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The Tragedy of Antony and Cleopatra Duty Quotes

How we cite our quotes: Citations follow this format: (Act.Scene.Line). Line numbers correspond to the Riverside edition.

Quote #1

You are too indulgent. Let's grant it is not
Amiss to tumble on the bed of Ptolemy,
To give a kingdom for a mirth, to sit
And keep the turn of tippling with a slave,
To reel the streets at noon, and stand the buffet
With knaves that smell of sweat. Say this becomes
As his composure must be rare indeed
Whom these things cannot blemish—yet must
No way excuse his foils when we do bear
So great weight in his lightness. If he filled
His vacancy with his voluptuousness,
Full surfeits and the dryness of his bones
Call on him for 't! But to confound such time
That drums him from his sport and speaks as loud
As his own state and ours, 'tis to be chid
As we rate boys who, being mature in knowledge,
Pawn their experience to their present pleasure
And so rebel to judgment. (1.4.18-37)

Caesar contends that the greatest fault in Antony is not that he’s a fool for Cleopatra, which could even be excused. It’s that in order to be with her, Antony has ignored his duty in Rome and placed the burden on his friends. He compares Antony to a young man who betrays both friendship and his duty for his immediate pleasure, even though he knows better. This is an interesting comparison, since Antony, being the elder, is the one who always calls Caesar a young man.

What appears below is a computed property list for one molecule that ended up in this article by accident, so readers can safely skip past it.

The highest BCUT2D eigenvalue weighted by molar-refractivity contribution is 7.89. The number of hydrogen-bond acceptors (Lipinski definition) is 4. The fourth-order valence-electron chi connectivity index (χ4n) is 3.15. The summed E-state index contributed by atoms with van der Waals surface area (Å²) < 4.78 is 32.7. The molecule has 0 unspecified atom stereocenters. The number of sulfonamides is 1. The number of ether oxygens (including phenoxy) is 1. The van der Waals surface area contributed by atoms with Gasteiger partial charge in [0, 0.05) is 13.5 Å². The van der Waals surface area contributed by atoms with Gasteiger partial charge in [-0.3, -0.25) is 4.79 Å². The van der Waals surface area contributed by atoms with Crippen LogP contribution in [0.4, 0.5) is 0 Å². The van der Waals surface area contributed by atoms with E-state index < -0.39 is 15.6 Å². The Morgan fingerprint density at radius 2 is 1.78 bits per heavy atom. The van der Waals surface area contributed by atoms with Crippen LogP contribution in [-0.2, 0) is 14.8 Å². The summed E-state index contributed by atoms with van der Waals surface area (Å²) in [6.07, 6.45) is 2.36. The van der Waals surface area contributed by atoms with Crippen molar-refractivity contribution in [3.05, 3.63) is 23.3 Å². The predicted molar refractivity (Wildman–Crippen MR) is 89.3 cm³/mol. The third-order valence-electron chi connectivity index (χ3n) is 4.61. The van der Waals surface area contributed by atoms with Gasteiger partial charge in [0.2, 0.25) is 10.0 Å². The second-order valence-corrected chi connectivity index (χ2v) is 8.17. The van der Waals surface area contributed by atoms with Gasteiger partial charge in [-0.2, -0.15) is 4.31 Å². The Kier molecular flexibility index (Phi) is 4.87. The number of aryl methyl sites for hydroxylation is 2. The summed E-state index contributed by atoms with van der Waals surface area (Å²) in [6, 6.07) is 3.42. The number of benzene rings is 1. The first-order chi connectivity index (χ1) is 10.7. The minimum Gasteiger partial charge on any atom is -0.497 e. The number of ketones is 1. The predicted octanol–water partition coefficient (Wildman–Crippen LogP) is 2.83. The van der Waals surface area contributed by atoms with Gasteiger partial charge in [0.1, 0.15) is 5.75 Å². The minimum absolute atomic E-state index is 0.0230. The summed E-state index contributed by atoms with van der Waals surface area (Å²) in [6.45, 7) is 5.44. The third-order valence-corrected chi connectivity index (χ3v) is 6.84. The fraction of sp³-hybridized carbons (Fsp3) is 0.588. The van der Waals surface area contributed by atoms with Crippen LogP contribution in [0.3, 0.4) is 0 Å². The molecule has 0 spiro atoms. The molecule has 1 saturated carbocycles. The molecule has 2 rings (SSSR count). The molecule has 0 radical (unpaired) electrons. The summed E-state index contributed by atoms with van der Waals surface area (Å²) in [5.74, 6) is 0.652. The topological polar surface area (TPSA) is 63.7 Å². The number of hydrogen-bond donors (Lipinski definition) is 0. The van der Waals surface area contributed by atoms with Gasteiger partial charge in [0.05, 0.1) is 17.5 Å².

Quote #2

Noble friends,
That which combined us was most great, and let not
A leaner action rend us. What's amiss,
May it be gently heard. When we debate
Our trivial difference loud, we do commit
Murder in healing wounds. Then, noble partners,
The rather for I earnestly beseech,
Touch you the sourest points with sweetest terms,
Nor curstness grow to th' matter. (2.2.21-29)

Lepidus appeals to the friendship between the three men as the basis for their civility.

Quote #3

May I never
To this good purpose, that so fairly shows,
Dream of impediment. Let me have thy hand.
Further this act of grace; and from this hour
The heart of brothers govern in our loves
And sway our great designs! (2.2.173-178)

Antony wrongs Caesar here. While he claims to become a brother to Caesar by accepting Octavia’s love, it’s not long before he’s already planning to head back to Cleopatra. It's unclear whether he honestly means to honor his duty to Rome and his new wife, or if he intentionally deceives. However, it does seem more likely that this is another of his passionately rash decisions to be a friend to Caesar and Rome, rather than a willing deception.

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